Written evidence from Age UK CLP0017

 

About Age UK

 

Age UK is a national charity that works with a network of partners, including Age Scotland, Age Cymru, Age NI and local Age UKs across England, to help everyone make the most of later life, whatever their circumstances. In the UK, the Charity helps millions of older people each year by providing advice and support. It also researches and campaigns on the issues that matter most to older people. Its work focuses on ensuring that older people: have enough money; enjoy life and feel well; receive high quality health and care; are comfortable, safe and secure at home; and feel valued and able to participate.

Introduction

Age UK welcomes the opportunity to give evidence to the Committee on the cost of living payments. Steep rises in the cost of energy and other essential bills over the last year or so have had a major impact on many older people with low and modest incomes, especially given the State pension and State benefits rose by just 3.1% in April 2022. Age UK therefore has welcomed the cost of living payments alongside other measures such as the Energy Price Guarantee. These have made an important difference to many older households. However, we are concerned that there are many older people with low incomes who are in need of extra support but who do not receive Pension Credit. As set out below we believe:

To what extent have the cost of living support payments been sufficient at helping eligible households meet the cost of essentials such as food and electricity?

In line with last year’s payments, this year, pensioner households will receive £300, and those getting certain disability benefits £150, while the payment for households receiving certain means-tested benefits, including Pension Credit, will rise to £900 (from £650 last year).

The extent to which these payments compensate for rising bills will depend on people’s circumstances. However, particularly for those eligible for the higher amounts because they receive a relevant means-tested benefit, payments have made an important difference. As set out below, our main concerns are those low-income households which do not receive means-tested benefits. We also note that while these additional payments are welcome and very necessary, going forward we would like people to be able to meet essential costs without needing ad hoc payments. Two policies that would help achieve this for older people would be a commitment to increase the State Pension in line with the triple lock on an ongoing basis, and the introduction of an energy social tariff which discounts energy bills for those most in need due to low income or risk of fuel poverty.[i]

What role have the following factors played in access to the cost of living support payments:

a) Passporting: Not already being in receipt of certain means-tested benefits, despite being eligible, and consequentially being prevented from accessing emergency support;

b) Cliff-edges: Not being in receipt of a certain means-tested benefit, because households failed to meet certain qualifying thresholds.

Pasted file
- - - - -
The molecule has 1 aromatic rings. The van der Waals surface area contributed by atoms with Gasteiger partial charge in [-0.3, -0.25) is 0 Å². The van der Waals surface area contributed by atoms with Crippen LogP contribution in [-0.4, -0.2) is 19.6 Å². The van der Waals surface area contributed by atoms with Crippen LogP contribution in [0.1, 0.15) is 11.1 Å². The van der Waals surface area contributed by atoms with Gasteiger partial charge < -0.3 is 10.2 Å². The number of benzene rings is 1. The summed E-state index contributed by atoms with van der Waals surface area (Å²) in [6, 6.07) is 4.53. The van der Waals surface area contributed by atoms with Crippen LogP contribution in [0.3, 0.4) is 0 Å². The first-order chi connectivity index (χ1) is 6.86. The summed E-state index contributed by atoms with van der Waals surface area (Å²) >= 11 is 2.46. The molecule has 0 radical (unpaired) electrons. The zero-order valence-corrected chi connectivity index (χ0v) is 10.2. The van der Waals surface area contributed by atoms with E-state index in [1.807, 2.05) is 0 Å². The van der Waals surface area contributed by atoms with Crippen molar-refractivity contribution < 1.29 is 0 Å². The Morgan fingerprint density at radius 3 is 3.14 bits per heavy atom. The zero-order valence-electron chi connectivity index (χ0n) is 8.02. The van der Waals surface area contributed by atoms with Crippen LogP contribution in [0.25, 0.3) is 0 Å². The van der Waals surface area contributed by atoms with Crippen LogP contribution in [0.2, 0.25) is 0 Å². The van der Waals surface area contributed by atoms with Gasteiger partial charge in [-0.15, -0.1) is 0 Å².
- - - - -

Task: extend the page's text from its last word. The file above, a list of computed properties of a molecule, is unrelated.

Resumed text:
Linking the main payments to means-tested benefits is a straightforward way of reaching many on low incomes but fails to reach all who are in need. Among older people there are two main groups who miss out – those entitled to, but not receiving Pension Credit, and those not entitled to Pension Credit but who have a low income after meeting essential costs.

Pension Credit take-up

As the Committee knows there is an ongoing problem with the take-up of benefits including Pension Credit which means older people are also missing out on linked support such as the £650/£900 cost of living payment.

Age UK and other organisations do much to encourage take-up and help people claim their entitlements, and we support the Government initiatives to promote Pension Credit. However, as set out in our evidence to the Committee’s 2022 Cost of Living inquiry, we believe the Government needs to do more to identify those likely to be missing out based on available data and also make changes to ensure benefit systems are more joined up.[ii] We were therefore very pleased that the Committee recommended that the Government sets out a strategy to increase take-up and explore ways to simplify or automate parts of the claiming process.

 

However, it is disappointing that the Government did not accept the Committee’s recommendations. It did state that ‘The Department is looking at processes within Pension Credit which might be simplifiedalthough, as yet it is not clear what the outcome of this will be. It also remains difficult to assess the effectiveness of any initiatives, including awareness raising campaigns, as the last published take-up figures date from 2019-20[iii] and the Minister told the Committee that it cannot track the proportion of new Pension Credit claims that result in a successful award[iv]. We know that statistics are affected by data collection issues arising from the pandemic and the IT systems that the DWP has to deal with, but we believe it should be possible to develop ways to get an indication of the impact of initiatives.

 

Cliff edges